Search For School Superintendent Takes Center Stage

March will be crunch time for the Rochester board of education in its search to find a replacement for retiring school superintendent David Pruneau.  As of last week, some 40 people had applied for the position through Chicago-based consulting firm School Exec Connect. The job posting on the firm’s Web site states that the district is seeking someone with “highly successful, demonstrated leadership in high-performing school districts” and, preferably, a doctoral degree. The application deadline is March 1.

Thus far, the consulting firm has engaged the board and the public in conversation to find out what the community envisions in a new superintendent. More than 900 people participated in an online survey. The results of the outreach effort were presented to the board Feb. 14.

“There is quite a bit of unanimity,” said consultant Lawrence Lobert. He said respondents want to keep the quality staff and high student achievement the district has come to expect. And they want a superintendent who is child-centered, strong on curriculum and instruction, visible, creative, collaborative and inspiring.

Consultant Carol Klenow said the message “came through loud and clear: We want somebody who can point to a track record that they’ve actually done something, that they can get results. … They said again and again that they have to be someone who loves children and is really focused on children. … People understand there is a budget … but here in this district we don’t want to lose sight of what we’re working for.”

School-board President Barb Cenko is the only current board member who has previously been through a superintendent search. She said the process is similar to that used when Pruneau was hired. Some board members were concerned that they wouldn’t have enough time to make a good decision, or that they wouldn’t be satisfied with the slate of candidates and would want to start over. Some said they’d like to have the names of the candidates earlier (a problem given their right to confidentiality until they are selected for interview).

Cenko said she’s comfortable the process will work. “I think that’s the value the search firm brings to the table,” she said. “They do a very good job of vetting the candidates and hitting the points” the community has already identified.

On March 7, the consultants will bring a list of the top five to six candidates to the board in closed session. If the board is satisfied with the slate, the board will convene an open session and announce the names of the candidates to be interviewed.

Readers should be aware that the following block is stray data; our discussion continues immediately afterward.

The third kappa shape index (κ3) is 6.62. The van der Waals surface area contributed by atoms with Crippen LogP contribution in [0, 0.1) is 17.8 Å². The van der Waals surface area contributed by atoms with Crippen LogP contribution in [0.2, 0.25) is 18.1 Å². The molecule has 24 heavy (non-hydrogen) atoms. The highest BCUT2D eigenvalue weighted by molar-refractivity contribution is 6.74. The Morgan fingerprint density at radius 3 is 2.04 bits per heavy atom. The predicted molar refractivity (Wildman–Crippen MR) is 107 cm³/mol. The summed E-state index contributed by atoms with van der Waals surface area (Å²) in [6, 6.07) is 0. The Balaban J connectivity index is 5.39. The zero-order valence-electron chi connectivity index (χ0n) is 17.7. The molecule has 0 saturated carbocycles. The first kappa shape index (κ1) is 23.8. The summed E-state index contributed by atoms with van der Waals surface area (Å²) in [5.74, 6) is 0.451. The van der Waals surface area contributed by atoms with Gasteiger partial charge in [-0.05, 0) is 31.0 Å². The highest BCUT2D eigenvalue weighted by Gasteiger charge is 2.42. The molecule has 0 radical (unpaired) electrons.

Interviews will be held during open board meetings on March 14, 16 and 17, two per night for one hour each. When the interviews are completed, the board hopes to be able to whittle down the slate to no more than three finalists.

The finalists will then each spend a day in the district on either March 22, 24 or 25 (if needed). They will meet with community members and submit to a public forum from 6-7 p.m. before going before the board for a second interview at 7 p.m. The board hopes to be able to make a decision as soon as the interviews are over.

But before that,” We need to at least be picking up the phone and calling our counterparts in their community,” Cenko said. The board hasn’t decided yet whether any members will make personal visits to the finalists’ home districts. “I think a lot will depend on our comfort level with the candidates,” she said.

When asked about pay for the next superintendent, who is expected to take over on July 1, Cenko said it’s anybody’s guess at this point. Due at least in part to statewide retirement incentives last year, there are a lot of openings for superintendents right now, she said. Will that mean prices will go up? Or will the poor economy and state budget drive prices down?

“I don’t think people know yet,” Cenko said.

Whoever takes over the job will be facing challenging financial times, based on Governor Rick Snyder’s budget proposal, which was unveiled Feb. 17.

“It’s really going to be an incredibly challenging time for school districts to weather the kind of cuts they’re proposing, in addition to seeing retirement rates escalate,” Cenko said.

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